Although teeth can be cleaned by brushing, it is not effective in reaching the adjacent tooth surfaces - adopting a tooth-cleaning technique called flossing can be used for this instead. This procedure involves a short piece of thread-like material, called floss, used to clean areas that are difficult to reach with a toothbrush.
When to floss?
The recommendations for brushing is twice a day. However there is no ideal time to floss - whenever individuals find time to floss properly it can be done. During sleep, both saliva flow and teeth protection reduce, hence flossing during night or once in 24 hours is a good option.
Similar to the toothbrush, a piece of floss should not be shared as it may introduce bacteria in the mouth. People have questions about reusing the floss more than once after rinsing and drying, as it is believed that oral bacteria may not survive dry conditions. However, the floss may lose its potential cleaning efficiency after a single use and it may redeposit the bacteria back in the mouth. in light of this, it is advisable to use a piece of floss only once.
Brushing after flossing is advantageous as during brushing toothpaste has direct access to teeth and when we spit out and rinse frequently, it helps to dislodge debris if it still remains in between or around the teeth.
Some common flossing mistakes are holding the floss with the same fingers used for manipulating the floss. While this may not pose difficulty to floss the front teeth, it may be difficult to reach the back ones. Also, using a short piece can hinder the efforts.
Wrap roughly 18 inches of floss around the two middle fingers; the remaining floss can be secured around the preferred fingers of the other hand. Hold the floss firmly between your thumbs and forefingers - this will help to free up the thumbs and index fingers, as it is these fingers that will manipulate the floss. Splitting the two tasks—holding and working the string—makes flossing easier to accomplish.
The floss should be manoeuvred between the teeth with a gentle rubbing motion and curved against one tooth until the floss meets the gum line. Slide the floss gently between the gum and the tooth.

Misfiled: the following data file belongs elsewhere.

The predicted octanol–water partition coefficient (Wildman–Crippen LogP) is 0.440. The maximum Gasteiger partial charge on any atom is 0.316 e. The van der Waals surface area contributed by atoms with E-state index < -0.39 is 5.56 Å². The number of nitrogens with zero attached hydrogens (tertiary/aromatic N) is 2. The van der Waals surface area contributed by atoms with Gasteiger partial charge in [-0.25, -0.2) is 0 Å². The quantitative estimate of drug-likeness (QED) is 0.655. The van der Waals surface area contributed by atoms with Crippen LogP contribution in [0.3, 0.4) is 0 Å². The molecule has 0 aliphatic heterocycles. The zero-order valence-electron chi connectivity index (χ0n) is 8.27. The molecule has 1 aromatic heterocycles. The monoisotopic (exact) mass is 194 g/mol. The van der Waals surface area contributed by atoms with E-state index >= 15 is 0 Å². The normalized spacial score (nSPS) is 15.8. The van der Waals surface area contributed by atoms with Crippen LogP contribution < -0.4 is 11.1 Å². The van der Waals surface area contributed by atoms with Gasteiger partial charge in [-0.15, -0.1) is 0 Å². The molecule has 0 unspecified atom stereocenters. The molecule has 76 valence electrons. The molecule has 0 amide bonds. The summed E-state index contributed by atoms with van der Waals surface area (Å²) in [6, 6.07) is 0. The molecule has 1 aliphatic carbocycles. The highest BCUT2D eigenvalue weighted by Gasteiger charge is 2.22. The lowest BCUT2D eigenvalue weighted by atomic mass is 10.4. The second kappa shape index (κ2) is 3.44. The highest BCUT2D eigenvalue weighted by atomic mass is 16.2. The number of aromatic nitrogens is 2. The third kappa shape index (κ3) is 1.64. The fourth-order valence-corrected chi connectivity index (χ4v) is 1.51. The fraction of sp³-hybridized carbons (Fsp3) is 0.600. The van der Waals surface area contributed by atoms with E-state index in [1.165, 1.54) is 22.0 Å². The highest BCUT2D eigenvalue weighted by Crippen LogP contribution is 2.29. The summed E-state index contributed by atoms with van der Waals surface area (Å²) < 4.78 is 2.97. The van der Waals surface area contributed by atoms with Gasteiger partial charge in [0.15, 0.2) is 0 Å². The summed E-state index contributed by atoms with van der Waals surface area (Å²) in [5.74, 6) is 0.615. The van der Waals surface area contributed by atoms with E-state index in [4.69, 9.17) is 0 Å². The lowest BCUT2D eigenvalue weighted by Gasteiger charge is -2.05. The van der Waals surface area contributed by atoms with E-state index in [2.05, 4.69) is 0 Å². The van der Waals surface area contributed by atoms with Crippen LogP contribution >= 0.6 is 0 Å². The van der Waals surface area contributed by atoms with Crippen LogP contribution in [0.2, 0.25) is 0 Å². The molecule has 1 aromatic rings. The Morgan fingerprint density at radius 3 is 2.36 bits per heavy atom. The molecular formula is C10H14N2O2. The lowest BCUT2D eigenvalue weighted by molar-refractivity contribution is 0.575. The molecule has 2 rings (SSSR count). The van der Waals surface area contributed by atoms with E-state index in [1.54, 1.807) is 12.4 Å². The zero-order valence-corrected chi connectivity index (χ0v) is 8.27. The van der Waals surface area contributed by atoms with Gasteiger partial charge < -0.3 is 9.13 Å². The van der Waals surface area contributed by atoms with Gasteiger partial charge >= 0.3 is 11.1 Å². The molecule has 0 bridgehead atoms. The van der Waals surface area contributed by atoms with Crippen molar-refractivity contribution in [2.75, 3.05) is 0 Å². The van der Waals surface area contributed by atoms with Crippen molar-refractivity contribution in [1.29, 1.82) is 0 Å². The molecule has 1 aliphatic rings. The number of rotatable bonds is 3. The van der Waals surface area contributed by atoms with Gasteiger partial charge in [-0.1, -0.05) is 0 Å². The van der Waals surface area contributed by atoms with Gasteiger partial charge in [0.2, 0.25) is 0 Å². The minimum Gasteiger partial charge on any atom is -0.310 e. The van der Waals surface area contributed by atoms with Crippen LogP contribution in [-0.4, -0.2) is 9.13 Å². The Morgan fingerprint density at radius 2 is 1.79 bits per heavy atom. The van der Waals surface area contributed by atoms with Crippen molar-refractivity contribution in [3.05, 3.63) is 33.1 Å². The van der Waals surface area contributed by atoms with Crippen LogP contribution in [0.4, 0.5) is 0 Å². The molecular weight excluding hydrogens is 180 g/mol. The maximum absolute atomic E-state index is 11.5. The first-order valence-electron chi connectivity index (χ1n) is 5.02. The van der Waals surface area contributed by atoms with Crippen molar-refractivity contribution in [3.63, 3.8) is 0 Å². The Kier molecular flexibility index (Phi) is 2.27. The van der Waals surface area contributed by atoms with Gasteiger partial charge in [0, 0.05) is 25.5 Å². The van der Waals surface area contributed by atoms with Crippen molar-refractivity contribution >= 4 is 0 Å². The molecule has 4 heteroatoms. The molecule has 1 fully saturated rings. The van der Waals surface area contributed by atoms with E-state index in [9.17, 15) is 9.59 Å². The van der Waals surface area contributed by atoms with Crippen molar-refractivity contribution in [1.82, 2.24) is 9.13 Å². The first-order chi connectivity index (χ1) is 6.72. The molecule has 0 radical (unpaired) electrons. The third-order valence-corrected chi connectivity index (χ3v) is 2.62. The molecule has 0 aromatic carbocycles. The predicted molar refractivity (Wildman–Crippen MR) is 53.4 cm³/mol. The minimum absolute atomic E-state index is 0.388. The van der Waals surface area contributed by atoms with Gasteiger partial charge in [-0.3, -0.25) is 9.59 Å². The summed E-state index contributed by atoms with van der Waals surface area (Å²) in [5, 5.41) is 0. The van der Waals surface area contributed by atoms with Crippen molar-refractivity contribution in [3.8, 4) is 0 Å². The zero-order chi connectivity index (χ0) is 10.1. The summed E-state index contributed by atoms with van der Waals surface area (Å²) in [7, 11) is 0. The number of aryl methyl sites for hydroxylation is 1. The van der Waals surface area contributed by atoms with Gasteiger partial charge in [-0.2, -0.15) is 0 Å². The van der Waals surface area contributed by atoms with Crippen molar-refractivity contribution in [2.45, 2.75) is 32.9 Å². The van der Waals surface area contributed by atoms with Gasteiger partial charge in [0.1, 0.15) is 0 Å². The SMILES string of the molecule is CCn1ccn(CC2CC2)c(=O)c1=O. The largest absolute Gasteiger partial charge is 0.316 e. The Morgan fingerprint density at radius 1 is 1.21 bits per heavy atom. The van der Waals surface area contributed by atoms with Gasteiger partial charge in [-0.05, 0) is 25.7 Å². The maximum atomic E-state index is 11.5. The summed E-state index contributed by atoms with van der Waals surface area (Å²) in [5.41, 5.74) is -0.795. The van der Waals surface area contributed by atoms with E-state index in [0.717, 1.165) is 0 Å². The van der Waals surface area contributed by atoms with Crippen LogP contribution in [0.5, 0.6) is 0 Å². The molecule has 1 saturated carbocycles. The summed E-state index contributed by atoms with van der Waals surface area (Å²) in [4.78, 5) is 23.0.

The floss should be held firmly against the tooth and rub along the surface of the tooth with a gentle up and down movement. This should be continued until the back side of the last tooth is reached. Follow this process for the remaining teeth.
A new section of the floss should be used when plaque builds up on it.
Another method to clean between and around the teeth is water flossing. It is a handheld device that sprays water steadily to remove debris in the teeth, much similar to traditional floss. For individuals using braces or permanent fixed bridges, water flossers can be of great help. It is proven that water flossers are safe to use and effective in removing dental plaque.
Method of using floss holder
Some people may find it difficult to clean the posterior teeth or adjacent tooth surfaces of the posterior teeth or interdental space. Another point to consider is that the improper use of dental floss can cause injury or harm. It is good to use a floss holder as it is helpful for people who find it difficult to control the dental floss.
Step 1: Change the floss holder from the left to the right; slowly slide the floss toward the gingival margin and pull it firmly against one of the nearby tooth surfaces.
Step 2: Gradually slide the floss up and down to clean the nearby tooth surface starting from the deepest part of the gingival sulcus and pull the floss firmly against the other nearby tooth surface.
Step 3: Clean all the other adjacent tooth surfaces as per the above steps.
Flossing orthodontic devices
Individuals wearing orthodontic devices may find it difficult to floss. The suggestion is to use a superfloss that will help to remove dental plaque in the adjacent tooth surfaces.
Press the hardened end through the space in between the teeth and the orthodontic device.
Wrap the end of the floss around the middle fingers and hold it tightly between the thumbs and forefingers of both hands; leave about 2 cm of floss in between.
Pull the floss to the interdental space gently using a sawing motion.
Wrap the floss around one tooth in a "C" shape, pull down to the deepest part between the tooth and the surrounding gingival tissue, slide up and down, and clean the surface.
Wrap around the neighboring tooth and repeat the procedure
Although there is no hard and fast rule to select the type of floss, two parameters to consider while selecting the type of floss are the size of the floss and the ease of flossing. People assume that as we go grow older, we will naturally lose our teeth. However, by keeping teeth and gums healthy, teeth can be made available throughout life.